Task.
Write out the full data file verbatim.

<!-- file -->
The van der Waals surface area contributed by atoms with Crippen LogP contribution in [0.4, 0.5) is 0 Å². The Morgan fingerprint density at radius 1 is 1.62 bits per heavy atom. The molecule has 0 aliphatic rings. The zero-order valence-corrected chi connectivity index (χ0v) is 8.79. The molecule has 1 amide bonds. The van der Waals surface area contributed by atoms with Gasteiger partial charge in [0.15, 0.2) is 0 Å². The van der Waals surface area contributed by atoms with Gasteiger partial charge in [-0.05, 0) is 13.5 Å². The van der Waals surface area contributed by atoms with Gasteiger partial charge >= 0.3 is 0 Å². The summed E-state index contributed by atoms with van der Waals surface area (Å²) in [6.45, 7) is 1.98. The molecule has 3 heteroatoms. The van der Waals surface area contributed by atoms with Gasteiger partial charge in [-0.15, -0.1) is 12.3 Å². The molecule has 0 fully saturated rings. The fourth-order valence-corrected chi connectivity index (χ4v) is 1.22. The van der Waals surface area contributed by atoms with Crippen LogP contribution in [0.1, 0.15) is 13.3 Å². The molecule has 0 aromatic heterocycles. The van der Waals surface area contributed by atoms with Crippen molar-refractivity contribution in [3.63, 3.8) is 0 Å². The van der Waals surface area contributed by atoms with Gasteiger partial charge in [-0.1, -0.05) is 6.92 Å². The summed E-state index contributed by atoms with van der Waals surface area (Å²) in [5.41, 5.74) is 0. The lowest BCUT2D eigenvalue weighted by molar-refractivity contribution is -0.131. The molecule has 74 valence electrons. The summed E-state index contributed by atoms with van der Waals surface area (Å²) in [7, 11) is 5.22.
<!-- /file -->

The van der Waals surface area contributed by atoms with Crippen LogP contribution in [0.4, 0.5) is 0 Å². The Morgan fingerprint density at radius 1 is 1.62 bits per heavy atom. The molecule has 0 aliphatic rings. The zero-order valence-corrected chi connectivity index (χ0v) is 8.79. The molecule has 1 amide bonds. The van der Waals surface area contributed by atoms with Gasteiger partial charge in [0.15, 0.2) is 0 Å². The van der Waals surface area contributed by atoms with Gasteiger partial charge in [-0.05, 0) is 13.5 Å². The van der Waals surface area contributed by atoms with Gasteiger partial charge >= 0.3 is 0 Å². The summed E-state index contributed by atoms with van der Waals surface area (Å²) in [6.45, 7) is 1.98. The molecule has 3 heteroatoms. The van der Waals surface area contributed by atoms with Gasteiger partial charge in [-0.15, -0.1) is 12.3 Å². The molecule has 0 fully saturated rings. The fourth-order valence-corrected chi connectivity index (χ4v) is 1.22. The van der Waals surface area contributed by atoms with Crippen LogP contribution in [0.1, 0.15) is 13.3 Å². The molecule has 0 aromatic heterocycles. The van der Waals surface area contributed by atoms with Crippen molar-refractivity contribution in [3.63, 3.8) is 0 Å². The van der Waals surface area contributed by atoms with Gasteiger partial charge in [-0.1, -0.05) is 6.92 Å². The summed E-state index contributed by atoms with van der Waals surface area (Å²) in [5.41, 5.74) is 0. The lowest BCUT2D eigenvalue weighted by molar-refractivity contribution is -0.131. The molecule has 74 valence electrons. The summed E-state index contributed by atoms with van der Waals surface area (Å²) in [7, 11) is 5.22.